The Great Bottle Opener Giveaway

Home Brew Forums > Home Brewing Beer > Fermentation & Yeast > Fermentation produces heat??? Or not!

Reply
 
LinkBack Thread Tools
Old 05-10-2013, 02:58 PM   #1
lyonshead
Feedback Score: 0 reviews
Recipes 
 
Join Date: Mar 2013
Posts: 51
Liked 3 Times on 3 Posts

Default Fermentation produces heat??? Or not!

I recently purchased a Taylor thermometer with a submergible probe, allowing me to monitor my actual fermentation temp for the first time. The previous method was to tape an insulated a419 probe to the side and just trust that I was close to the real temp.

My latest setup had the Taylor submerged and the a419 stuck to the side while controlling a fermwrap. Just so happens that the time of year has my basement at a consistent 64*. My target temp was also 64 so I was worried that the temp increase caused from fermentation would have me well over my temp and the fermwrap would really be pointless, as I would need to be cooling the wort, not heating it. Not so my friends!

As it turns out my beer has not moved a single degree the entire time. The Taylor measures degrees in .1 increments. I have seen fluctuations from 64.2 to 64.8 and that is it. The Johnson probe reads 64 on the outside and hasn't kicked on the fermwrap one time. Basically my efforts for temp control are pointless because the current basement temp is perfect!

My point in all of this, however, is what's the deal with the idea that fermentation increases the temp of your wort. That very clearly did not happen here. Is this a myth to drop in the bucket with all the others??

__________________
lyonshead is offline
 
Reply With Quote Quick reply to this message
Old 05-10-2013, 03:02 PM   #2
hunter_la5
Feedback Score: 0 reviews
Recipes 
 
Join Date: Jul 2012
Location: New Braunfels, TX
Posts: 1,578
Liked 466 Times on 308 Posts
Likes Given: 1268

Default

Did you check to see if the wort was actually fermenting?

All kidding aside, if your measurements are accurate this is indeed interesting. I've always been under the impression that internal fermentation temps could exceed ambient temps by up to 10 degrees - a far cry from what you're seeing.

What kind of beer and yeast? Just curious.

__________________
My coffin keezer build.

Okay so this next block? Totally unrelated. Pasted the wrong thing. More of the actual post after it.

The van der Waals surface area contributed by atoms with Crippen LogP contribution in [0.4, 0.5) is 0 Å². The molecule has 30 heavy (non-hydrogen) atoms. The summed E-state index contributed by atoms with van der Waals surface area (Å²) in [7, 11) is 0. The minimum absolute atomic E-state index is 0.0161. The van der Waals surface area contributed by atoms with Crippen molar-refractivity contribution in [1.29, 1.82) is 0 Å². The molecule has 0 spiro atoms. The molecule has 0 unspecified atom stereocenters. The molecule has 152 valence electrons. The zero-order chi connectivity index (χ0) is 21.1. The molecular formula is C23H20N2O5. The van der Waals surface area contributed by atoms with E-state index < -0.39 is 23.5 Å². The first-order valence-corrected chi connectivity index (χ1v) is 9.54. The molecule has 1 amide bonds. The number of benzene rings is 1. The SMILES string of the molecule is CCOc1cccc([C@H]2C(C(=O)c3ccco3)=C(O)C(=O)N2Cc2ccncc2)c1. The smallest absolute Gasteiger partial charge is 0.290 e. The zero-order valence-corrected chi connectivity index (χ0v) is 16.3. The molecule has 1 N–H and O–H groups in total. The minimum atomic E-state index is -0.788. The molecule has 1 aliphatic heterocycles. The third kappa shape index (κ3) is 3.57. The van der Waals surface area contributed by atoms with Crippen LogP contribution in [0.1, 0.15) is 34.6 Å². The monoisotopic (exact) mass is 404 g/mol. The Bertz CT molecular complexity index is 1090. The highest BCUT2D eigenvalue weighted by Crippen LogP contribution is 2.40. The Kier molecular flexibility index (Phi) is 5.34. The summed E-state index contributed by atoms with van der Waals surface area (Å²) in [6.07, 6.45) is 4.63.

Primary: 1. Jamil's Cowboy Alt
On Tap:
1. Brazos Bock,
2. Yooper's Fizzy Yellow Beer
3. KingBrianI's Common Room ESB
hunter_la5 is offline
 
Reply With Quote Quick reply to this message
Old 05-10-2013, 03:08 PM   #3
ajdelange
Senior Member
HBT_SUPPORTER.png
Feedback Score: 0 reviews
Recipes 
 
Join Date: Aug 2010
Location: McLean/Ogden, Virginia/Quebec
Posts: 5,585
Liked 516 Times on 423 Posts
Likes Given: 14

Default

Yes, fermentation produces heat. You can look in a brewing text and find out just how much. It is not enough to cause a temperature rise unless the surface to volume ratio is small (large volumes). This is why it is not noticeable at home brew scale.

__________________
ajdelange is online now
 
Reply With Quote Quick reply to this message
Old 05-10-2013, 03:11 PM   #4
lyonshead
Feedback Score: 0 reviews
Recipes 
 
Join Date: Mar 2013
Posts: 51
Liked 3 Times on 3 Posts

Default

Ha absolutely fermenting. Been monitoring very closely.
1.050 pale ale, very straight forward recipe.
US-05 properly rehydrated and pitched into 64 degree wort!

I'm with ya! That's what I've always HEARD and to this point believed!

__________________
lyonshead is offline
 
Reply With Quote Quick reply to this message
Old 05-10-2013, 03:13 PM   #5
RmikeVT
HBT_SUPPORTER.png
Feedback Score: 0 reviews
Recipes 
 
Join Date: Apr 2012
Location: Baltimore, MD
Posts: 597
Liked 72 Times on 62 Posts
Likes Given: 6

Default

I active ferment in a swamp cooler. I did an experiment where I measured the swamp water temp and then the fermentation temp in the middle of the fermentation column. I found the temps to be with in a degree of each other. Concluding that the water in the swamp cooler is very effective at maintaining the internal temp of fermentation.

For my typical US-05/WLP001 Pale Ale fermentation, I like to keep ferm temp around 66-68. I usually start the swamp water (water bath) around 64*, once fermentation gets going into full swing, usually about 24 hours, it raises the entire bath temp up to 66-68 (ambient is 64) and maintains it until fermentation slows down at which point the swamp water drops back down to a little less than ambient. So, my experience says that fermentation definitely generates considerable energy.

Are you measuring ambient temp and wort temp with the same instrument? If not have you calibrated both instruments too each other? I am pretty surprised at your observation.

__________________
RmikeVT is offline
 
Reply With Quote Quick reply to this message
Old 05-10-2013, 03:18 PM   #6
RmikeVT
HBT_SUPPORTER.png
Feedback Score: 0 reviews
Recipes